Fair of Face
Fair of Face offers hand painted folk portraits suitable for homes and offices decorated in the Early American style. I offer original paintings in the Naif style, as well as copies of paintings from the late 18th and early 19th century America.
Early American furnishing is the natural decor for most houses over a century old, as well as providing a friendly, welcoming, semi-formal atmosphere in modern buildings. While the furniture, rugs and drapes are easily available, appropriate antiques and reproductions are needed to complete the lookk. Antiques are often too expensive and fragile to withstand the rigors of home or office use, and reproductions also give the decorator more control to create exactly the look he or she wants to achieve. A print, even on canvas, can never be as satisfying as a painting produced by hand. This is where Fair of Face comes in.
The signature art form of our young nation was the portrait. Itinerant painters traveled over the countryside, staying a week or a month in each town “taking likenesses: and moving on. A contemporary critic once wrote: “You can hardly open the door of the best-room anywhere, without surprising or being surprised by, the picture of somebody, plastered to the wall.” Although untaught in academic skills, the itinerant artists were able to catch good likenesses (our Yankee forebears would hardly have parted with their hard earned money were they not satisfied on that count), and the character they captured still speaks volumes to modern viewers.
I have been painting portaits professionally since 1979, but when we bought our 1850’s farm house, I first discovered and came to appreciate the early American period portrait style. I offer ready to hang, framed portraits, painted from period examples ranging from the colonial period up to the 1850’s. Each comes with a calligraphed history of the original piece, and is clearly labeled on the back as a copy. However most of my customers prefer custom work. As charming as many of these faces are- most people would rather look at their own families faces, and since I can easily paint a period gown or suit on a modern person, the possibilities for home decoration are boundless.
I see myself as a craftsman, working with you, the designer, to fulfill your vision for the room you are creating. Not only can I “take a likeness” (preferably from life, but also from photographs), I am happy to match colors in the painting to the fabric swatches or paint chips provided by the customer, or to paint in a special object, view through a window, or family pet. (Pets and younger children are often most easily painted from photographs.) I will need to charge extra if I have to travel far to come paint you- and I prefer to stay in New England. I can also stretch a canvas to fit an existing antique frame, or a specific size or shape of space where a painting is needed. The Early American period was one of great energy, and I enjoy making it possible for people without huge budgets to have a portrait of themselves or their loved ones in their homes- as the Itinerant painters of the period did for our ancestors.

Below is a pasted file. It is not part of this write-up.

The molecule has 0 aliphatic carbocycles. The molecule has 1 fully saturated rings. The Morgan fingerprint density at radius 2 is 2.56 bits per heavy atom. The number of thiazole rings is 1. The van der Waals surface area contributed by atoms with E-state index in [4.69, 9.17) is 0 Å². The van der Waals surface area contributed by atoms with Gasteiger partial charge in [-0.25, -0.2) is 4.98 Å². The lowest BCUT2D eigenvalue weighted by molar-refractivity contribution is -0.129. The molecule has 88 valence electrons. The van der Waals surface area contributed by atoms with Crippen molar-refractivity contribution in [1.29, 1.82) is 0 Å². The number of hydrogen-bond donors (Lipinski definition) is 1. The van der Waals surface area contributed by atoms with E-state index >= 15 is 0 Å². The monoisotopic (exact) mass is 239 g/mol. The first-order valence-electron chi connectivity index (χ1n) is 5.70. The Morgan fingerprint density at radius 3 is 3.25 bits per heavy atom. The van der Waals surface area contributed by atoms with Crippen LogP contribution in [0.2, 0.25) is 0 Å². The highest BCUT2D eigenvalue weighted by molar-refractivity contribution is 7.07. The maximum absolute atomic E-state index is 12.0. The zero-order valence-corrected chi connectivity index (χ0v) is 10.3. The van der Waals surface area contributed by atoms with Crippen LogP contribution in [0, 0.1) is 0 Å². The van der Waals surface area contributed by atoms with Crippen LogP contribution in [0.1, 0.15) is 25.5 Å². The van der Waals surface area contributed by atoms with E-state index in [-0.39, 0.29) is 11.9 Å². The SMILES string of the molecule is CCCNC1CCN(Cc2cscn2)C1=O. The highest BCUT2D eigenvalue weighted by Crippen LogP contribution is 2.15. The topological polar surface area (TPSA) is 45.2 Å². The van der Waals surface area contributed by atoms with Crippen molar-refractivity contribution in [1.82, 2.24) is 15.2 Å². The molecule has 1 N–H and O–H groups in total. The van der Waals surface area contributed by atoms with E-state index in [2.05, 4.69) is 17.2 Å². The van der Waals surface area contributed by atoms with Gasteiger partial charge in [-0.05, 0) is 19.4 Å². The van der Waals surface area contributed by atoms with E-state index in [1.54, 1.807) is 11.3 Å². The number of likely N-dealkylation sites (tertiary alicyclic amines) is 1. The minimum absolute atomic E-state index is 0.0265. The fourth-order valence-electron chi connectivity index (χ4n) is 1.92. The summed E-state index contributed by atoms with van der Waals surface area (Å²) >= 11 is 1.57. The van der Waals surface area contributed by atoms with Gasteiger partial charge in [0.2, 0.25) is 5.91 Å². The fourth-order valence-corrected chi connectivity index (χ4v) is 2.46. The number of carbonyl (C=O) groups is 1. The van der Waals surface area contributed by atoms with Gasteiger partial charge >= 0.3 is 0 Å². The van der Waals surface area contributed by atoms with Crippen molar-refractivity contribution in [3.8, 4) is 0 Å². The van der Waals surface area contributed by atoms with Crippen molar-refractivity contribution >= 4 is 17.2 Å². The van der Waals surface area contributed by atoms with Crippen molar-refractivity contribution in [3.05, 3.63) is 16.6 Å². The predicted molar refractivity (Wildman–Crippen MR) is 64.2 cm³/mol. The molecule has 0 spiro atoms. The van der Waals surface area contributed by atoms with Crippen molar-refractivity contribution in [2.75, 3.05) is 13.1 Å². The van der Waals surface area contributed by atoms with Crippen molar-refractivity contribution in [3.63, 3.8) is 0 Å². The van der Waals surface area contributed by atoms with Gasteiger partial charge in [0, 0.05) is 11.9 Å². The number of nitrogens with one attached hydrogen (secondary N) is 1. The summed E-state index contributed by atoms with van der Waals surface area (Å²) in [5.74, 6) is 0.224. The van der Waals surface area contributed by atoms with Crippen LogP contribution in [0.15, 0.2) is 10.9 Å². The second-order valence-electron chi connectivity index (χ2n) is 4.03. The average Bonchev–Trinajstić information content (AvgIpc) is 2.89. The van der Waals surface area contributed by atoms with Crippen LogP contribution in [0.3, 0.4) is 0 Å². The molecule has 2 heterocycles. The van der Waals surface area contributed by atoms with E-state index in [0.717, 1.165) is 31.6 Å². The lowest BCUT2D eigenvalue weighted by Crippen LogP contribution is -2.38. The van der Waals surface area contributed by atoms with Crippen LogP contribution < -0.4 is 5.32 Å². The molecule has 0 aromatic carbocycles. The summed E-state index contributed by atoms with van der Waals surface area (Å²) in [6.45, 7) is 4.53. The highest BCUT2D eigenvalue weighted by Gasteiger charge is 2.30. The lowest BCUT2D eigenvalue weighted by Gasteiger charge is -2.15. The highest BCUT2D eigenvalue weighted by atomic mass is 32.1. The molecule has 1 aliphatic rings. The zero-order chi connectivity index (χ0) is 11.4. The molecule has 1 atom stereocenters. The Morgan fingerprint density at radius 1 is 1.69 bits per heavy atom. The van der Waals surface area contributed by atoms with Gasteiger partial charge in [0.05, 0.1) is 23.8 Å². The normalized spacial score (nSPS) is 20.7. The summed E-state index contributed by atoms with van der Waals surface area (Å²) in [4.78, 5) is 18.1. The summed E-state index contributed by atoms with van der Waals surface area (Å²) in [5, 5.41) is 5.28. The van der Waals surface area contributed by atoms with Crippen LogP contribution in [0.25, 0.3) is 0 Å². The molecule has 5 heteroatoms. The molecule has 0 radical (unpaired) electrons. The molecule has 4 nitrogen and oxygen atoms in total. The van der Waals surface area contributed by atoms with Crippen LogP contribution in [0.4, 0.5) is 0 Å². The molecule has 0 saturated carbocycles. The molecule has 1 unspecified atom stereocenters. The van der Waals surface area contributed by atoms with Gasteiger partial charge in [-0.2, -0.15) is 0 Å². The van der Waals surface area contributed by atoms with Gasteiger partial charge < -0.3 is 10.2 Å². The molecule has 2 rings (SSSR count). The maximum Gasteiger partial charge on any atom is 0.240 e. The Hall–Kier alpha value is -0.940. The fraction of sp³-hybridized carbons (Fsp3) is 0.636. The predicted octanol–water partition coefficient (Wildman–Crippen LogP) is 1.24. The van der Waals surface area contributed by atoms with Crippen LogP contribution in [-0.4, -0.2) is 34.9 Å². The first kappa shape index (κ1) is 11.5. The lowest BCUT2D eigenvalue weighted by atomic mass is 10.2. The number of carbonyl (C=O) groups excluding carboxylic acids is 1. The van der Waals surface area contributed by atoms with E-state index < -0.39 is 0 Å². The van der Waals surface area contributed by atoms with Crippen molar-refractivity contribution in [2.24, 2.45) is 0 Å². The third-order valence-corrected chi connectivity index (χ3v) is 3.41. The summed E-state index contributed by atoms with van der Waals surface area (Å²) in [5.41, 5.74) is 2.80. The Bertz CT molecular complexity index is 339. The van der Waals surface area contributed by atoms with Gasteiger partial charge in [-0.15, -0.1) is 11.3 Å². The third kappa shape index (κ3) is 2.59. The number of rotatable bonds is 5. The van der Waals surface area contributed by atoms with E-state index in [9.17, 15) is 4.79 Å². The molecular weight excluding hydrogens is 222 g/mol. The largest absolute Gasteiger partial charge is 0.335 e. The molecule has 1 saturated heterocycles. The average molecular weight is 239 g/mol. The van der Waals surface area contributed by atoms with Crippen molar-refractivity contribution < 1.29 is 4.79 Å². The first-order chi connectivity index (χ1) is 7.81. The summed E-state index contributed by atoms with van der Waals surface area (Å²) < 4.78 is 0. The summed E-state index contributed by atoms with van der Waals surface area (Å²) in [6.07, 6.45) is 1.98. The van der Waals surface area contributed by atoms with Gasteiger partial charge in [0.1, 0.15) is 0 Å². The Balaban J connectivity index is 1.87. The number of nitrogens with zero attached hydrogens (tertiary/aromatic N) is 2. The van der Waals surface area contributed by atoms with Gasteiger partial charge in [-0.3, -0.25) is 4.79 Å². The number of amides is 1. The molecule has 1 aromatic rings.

I can also do miniatures suitable for wearing or hanging, and modern portraits, although I have come to love the energy of the Naif period. Another advantage of this sstyle is that it is quick to produce- the painting will probably take longer to dry, and usually longer to plan than it does to create.
If you would like such a portrait, I will send you an tutorial about how to take the reference photographs. Many artists offer to make such “instant ancestor” portraits from your snapshots, but your favorite pictures were probably candid shots, and likely to have big smiles. When someone sat for an hour or two while being painted, they rarely had a big smile, although you certainly won’t need to hold still while you are sitting. I have found that chatting and moving occasionally actually results in a better sitting. The painting then shows a composite of your many moods, and is thus more nuanced than a shot of a single moment. There are also traditional poses, and I have a large collection of books to inspire you, and from which you can design your own, but authentic, pose. It is important that the light be from the same direction on everything and everyone in the painting, so if you want a multiple person portrait, all should be shot with the same lighting. (If one or more of the subjects is dead, I’ll just deal with the challenge.)
As a point of interest from an art historian, you may have heard that the old painters spent their winters making up a collection of paintings with only the head not filled in, and took those around, painting faces into them. This is supposed to account for why sometimes the heads and bodies don’t seem to match. While many examples of paintings with only the face finished, there are none of finished paintings with no faces. It is likely that the client sat while his face was painted, then the artist finished the rest of the painting. If he had not planned properly, the head might be too large or small for the body, but that would have been simply a problem of poor planning. Ads have been found in old papers indicating that a likeness with shading was $4, and one without was $2. The rich in Boston would have famous artists, these were what the rest of us got. But having your face in a gown your great grandmother might have worn will be quite in keeping with the style.
My prices are in the same range as a good quality framed prints on canvas: $300-$600. Wholesale prices are available on request.